Microplastics are emerging pollutants in all environmental compartments (e.g. water, soil, sediments, etc.). Their contamination is well documented since 1970’s, although specific references to this topic were made in the US and in Europe in 2008. Microplastic particles are generally classified according their sizes, but the classification has been subject of lengthy debates. Finally, the European Chemical Agency (ECHA, 2019) has proposed the definition of microplastic as “a material composed of solid polymer-containing particles, to which additives or other substances may have been added, with particle dimensions ranging from 1 nm to 5 mm and with fiber lengths ranging from 3 nm to 15 mm and length to diameter ratio of >3. Furthermore, ECHA has firmly stated the need of polymer identification when analyzing microplastics. In literature several methods have been employed, especially microscopic methods which do not allow the identification of polymers. In these studies only a subset of samples was analyzed via FTIR. In several studies only large microplastics were studied and small microplastics were neglected, especially in water studies, since the mesh sizes of manta trawls can be either 330 µm or 100 µm. In this study small microplastics (1-100 µm) were studied in sediments and waters of the Venice Lagoon using micro-FTIR. These small particles can be mistaken as food particles and then ingested by the biota. Small microplastics can cause damages and obstructions of gastrointestinal tract, and they can be accumulated within the organisms along the trophic net. A method of purification, quantification and polymer identification was developed. Six sites in the Venice Lagoon were studied; preliminary findings showed differences among the sites studied.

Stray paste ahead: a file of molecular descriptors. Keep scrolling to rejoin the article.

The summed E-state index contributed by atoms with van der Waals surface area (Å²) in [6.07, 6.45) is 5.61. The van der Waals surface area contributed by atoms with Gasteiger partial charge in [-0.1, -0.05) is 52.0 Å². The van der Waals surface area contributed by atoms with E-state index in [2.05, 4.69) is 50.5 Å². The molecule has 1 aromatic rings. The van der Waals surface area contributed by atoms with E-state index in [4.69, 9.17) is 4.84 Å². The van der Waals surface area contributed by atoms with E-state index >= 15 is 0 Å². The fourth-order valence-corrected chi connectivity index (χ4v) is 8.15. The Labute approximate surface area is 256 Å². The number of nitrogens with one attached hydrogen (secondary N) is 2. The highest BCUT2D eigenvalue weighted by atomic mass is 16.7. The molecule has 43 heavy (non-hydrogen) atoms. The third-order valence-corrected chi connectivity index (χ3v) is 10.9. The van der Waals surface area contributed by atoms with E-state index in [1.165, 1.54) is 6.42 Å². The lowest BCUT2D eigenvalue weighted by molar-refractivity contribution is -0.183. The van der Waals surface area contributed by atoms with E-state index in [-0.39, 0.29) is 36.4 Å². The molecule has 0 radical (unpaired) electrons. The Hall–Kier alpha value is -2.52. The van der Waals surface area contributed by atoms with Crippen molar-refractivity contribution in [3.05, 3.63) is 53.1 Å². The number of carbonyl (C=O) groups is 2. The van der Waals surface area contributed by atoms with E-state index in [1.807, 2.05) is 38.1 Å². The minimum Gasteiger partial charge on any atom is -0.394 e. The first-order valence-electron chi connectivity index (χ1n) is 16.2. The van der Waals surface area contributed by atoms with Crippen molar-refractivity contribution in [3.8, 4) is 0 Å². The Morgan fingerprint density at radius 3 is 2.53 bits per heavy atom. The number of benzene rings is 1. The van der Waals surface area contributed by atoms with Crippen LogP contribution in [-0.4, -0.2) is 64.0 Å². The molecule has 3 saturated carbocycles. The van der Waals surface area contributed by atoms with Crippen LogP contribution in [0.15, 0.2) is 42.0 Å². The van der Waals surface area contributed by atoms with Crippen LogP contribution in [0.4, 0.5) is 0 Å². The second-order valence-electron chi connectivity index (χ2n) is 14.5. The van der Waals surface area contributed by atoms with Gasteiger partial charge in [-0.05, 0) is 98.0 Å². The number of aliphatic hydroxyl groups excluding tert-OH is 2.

Evidence of small microplastics in waters and sediments of the Venice Lagoon: quantitative analysis and polymer identification using Micro-FTIR

Fabiana Corami;Beatrice Rosso
;
Veronica Rensi;Andrea Gambaro;Carlo Barbante.
2020

Abstract

Microplastics are emerging pollutants in all environmental compartments (e.g. water, soil, sediments, etc.). Their contamination is well documented since 1970’s, although specific references to this topic were made in the US and in Europe in 2008. Microplastic particles are generally classified according their sizes, but the classification has been subject of lengthy debates. Finally, the European Chemical Agency (ECHA, 2019) has proposed the definition of microplastic as “a material composed of solid polymer-containing particles, to which additives or other substances may have been added, with particle dimensions ranging from 1 nm to 5 mm and with fiber lengths ranging from 3 nm to 15 mm and length to diameter ratio of >3. Furthermore, ECHA has firmly stated the need of polymer identification when analyzing microplastics. In literature several methods have been employed, especially microscopic methods which do not allow the identification of polymers. In these studies only a subset of samples was analyzed via FTIR. In several studies only large microplastics were studied and small microplastics were neglected, especially in water studies, since the mesh sizes of manta trawls can be either 330 µm or 100 µm. In this study small microplastics (1-100 µm) were studied in sediments and waters of the Venice Lagoon using micro-FTIR. These small particles can be mistaken as food particles and then ingested by the biota. Small microplastics can cause damages and obstructions of gastrointestinal tract, and they can be accumulated within the organisms along the trophic net. A method of purification, quantification and polymer identification was developed. Six sites in the Venice Lagoon were studied; preliminary findings showed differences among the sites studied.
EUROLAG 2020
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Utilizza questo identificativo per citare o creare un link a questo documento: https://hdl.handle.net/10278/3725452
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